Because Netflix never publishes ratings, it’s been free to hold on to TV shows for as long as it wants. In the last five years, the streaming giant hasn’t shown a tendency to dump many of its original series, until producers wanted for them to end. That changed in 2017, as the economics of programming more TV finally caught up with Netflix, which axed first-year series like “The Get Down,” “Girlboss,” and “Gypsy.”
What changed? “It wasn’t like we were setting out to cancel more shows,” Ted Sarandos says in this week’s Variety cover story about Netflix. “It was the idea of saying, ‘Are you being risky enough?’ The bad thing about renewing a show that isn’t being watched, it creates opportunity cost. And a lot of opportunity lost for fans to find something they are going to love.”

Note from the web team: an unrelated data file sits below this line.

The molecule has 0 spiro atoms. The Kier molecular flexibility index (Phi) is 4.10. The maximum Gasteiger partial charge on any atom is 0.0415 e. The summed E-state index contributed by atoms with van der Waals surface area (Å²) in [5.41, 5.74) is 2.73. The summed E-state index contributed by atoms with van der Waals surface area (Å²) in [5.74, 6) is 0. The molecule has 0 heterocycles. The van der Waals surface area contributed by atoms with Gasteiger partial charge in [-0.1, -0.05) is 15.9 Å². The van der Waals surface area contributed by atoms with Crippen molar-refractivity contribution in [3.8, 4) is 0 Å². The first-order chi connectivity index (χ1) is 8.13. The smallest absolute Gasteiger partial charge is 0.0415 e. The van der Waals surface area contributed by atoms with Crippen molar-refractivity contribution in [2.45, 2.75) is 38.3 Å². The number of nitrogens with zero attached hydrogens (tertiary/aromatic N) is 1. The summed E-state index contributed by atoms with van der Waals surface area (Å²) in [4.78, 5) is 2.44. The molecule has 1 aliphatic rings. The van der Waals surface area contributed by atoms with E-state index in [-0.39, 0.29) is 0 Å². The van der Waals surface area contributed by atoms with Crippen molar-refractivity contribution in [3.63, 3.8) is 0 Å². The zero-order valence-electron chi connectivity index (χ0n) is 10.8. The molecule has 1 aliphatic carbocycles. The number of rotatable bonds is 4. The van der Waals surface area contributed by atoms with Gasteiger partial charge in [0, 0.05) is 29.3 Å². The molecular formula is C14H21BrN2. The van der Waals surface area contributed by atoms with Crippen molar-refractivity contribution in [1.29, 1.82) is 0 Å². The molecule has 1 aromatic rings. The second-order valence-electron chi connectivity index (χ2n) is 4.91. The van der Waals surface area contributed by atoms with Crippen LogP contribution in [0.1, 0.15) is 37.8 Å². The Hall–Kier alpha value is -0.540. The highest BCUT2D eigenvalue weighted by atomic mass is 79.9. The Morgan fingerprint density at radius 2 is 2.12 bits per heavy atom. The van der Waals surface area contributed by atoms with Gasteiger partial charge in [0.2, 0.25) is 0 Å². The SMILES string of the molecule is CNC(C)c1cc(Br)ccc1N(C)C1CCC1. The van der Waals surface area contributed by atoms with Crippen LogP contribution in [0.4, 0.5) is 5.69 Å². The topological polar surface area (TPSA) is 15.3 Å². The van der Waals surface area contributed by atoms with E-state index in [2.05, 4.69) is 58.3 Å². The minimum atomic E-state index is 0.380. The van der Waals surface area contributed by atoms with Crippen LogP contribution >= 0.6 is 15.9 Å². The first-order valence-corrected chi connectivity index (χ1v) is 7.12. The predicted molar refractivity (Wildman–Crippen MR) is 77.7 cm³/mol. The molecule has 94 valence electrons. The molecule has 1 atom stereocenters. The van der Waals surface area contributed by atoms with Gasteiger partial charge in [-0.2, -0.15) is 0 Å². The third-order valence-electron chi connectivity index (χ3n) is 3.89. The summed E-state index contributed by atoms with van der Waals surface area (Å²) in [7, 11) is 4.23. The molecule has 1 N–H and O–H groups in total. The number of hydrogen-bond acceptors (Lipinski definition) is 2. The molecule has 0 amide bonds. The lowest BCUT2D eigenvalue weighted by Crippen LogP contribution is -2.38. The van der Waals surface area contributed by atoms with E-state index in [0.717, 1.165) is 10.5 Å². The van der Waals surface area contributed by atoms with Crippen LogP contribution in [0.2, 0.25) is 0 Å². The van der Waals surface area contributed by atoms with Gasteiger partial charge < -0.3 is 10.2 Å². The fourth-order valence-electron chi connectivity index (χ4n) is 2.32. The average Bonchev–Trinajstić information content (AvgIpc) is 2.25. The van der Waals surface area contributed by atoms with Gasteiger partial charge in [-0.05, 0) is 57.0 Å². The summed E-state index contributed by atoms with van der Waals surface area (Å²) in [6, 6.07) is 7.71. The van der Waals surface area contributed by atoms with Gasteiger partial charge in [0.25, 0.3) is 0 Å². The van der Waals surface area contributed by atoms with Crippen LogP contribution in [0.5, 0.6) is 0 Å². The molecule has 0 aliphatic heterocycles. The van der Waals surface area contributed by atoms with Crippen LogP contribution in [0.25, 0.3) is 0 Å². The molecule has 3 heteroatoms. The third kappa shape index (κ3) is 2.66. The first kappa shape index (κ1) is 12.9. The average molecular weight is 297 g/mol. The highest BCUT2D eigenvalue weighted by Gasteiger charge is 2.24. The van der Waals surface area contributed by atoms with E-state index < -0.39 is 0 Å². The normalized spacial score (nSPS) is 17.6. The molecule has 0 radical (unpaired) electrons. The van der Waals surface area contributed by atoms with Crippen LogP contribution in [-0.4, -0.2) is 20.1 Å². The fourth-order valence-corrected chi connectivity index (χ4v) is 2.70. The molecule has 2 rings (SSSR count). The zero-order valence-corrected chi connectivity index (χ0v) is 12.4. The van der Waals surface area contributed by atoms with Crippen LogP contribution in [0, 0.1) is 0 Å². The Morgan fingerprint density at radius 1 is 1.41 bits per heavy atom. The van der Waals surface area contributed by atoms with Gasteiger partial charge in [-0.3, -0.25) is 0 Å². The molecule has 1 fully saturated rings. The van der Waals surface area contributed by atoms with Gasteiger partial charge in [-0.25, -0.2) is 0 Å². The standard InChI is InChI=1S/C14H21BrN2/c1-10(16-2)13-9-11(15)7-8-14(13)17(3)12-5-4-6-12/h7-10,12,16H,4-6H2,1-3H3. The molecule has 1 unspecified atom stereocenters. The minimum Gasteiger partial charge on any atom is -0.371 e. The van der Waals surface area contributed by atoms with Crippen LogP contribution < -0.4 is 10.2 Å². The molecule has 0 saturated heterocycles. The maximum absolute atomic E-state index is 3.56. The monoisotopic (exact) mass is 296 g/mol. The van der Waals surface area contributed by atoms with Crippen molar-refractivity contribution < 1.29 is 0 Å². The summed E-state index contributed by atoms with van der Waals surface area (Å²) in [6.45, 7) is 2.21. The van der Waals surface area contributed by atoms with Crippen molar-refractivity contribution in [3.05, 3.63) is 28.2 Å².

Sarandos revealed that Netflix’s preference is to allow showrunners to tie up loose ends for series with loyal followings. When they dropped the Wachowskis’ sci-fi series “Sense8” in June, they offered a two-hour finale, which was originally rebuffed by Lana Wachowski. “She would have liked to have gone on, but she wasn’t as excited about doing the two-hour [finale],” Sarandos says.
Yet Wachowski reconsidered after a wave of outcry on social media about the show stopping. “The fan influence on her was very helpful,” Sarandos says. “Her desire to have an ending increased a lot.”
For more from this week’s cover story, click here.